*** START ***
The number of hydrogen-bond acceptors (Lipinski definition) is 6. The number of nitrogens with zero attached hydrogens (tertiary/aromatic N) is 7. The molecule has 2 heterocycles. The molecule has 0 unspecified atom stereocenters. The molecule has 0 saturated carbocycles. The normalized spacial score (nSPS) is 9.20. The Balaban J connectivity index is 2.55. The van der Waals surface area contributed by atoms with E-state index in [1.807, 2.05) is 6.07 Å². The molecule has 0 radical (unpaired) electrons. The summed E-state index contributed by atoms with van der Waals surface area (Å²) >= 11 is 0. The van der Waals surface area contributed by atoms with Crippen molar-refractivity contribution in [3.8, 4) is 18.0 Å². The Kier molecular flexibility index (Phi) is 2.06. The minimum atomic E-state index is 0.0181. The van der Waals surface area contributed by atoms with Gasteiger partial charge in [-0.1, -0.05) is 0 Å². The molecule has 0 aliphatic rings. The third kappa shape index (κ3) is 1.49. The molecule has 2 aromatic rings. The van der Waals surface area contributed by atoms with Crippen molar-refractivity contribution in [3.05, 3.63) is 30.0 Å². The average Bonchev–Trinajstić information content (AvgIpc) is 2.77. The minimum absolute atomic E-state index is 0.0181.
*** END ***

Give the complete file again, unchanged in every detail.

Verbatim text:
The number of hydrogen-bond acceptors (Lipinski definition) is 6. The number of nitrogens with zero attached hydrogens (tertiary/aromatic N) is 7. The molecule has 2 heterocycles. The molecule has 0 unspecified atom stereocenters. The molecule has 0 saturated carbocycles. The normalized spacial score (nSPS) is 9.20. The Balaban J connectivity index is 2.55. The van der Waals surface area contributed by atoms with E-state index in [1.807, 2.05) is 6.07 Å². The molecule has 0 radical (unpaired) electrons. The summed E-state index contributed by atoms with van der Waals surface area (Å²) >= 11 is 0. The van der Waals surface area contributed by atoms with Crippen molar-refractivity contribution in [3.8, 4) is 18.0 Å². The Kier molecular flexibility index (Phi) is 2.06. The minimum atomic E-state index is 0.0181. The van der Waals surface area contributed by atoms with Gasteiger partial charge in [-0.1, -0.05) is 0 Å². The molecule has 0 aliphatic rings. The third kappa shape index (κ3) is 1.49. The molecule has 2 aromatic rings. The van der Waals surface area contributed by atoms with Crippen molar-refractivity contribution in [3.05, 3.63) is 30.0 Å². The average Bonchev–Trinajstić information content (AvgIpc) is 2.77. The minimum absolute atomic E-state index is 0.0181.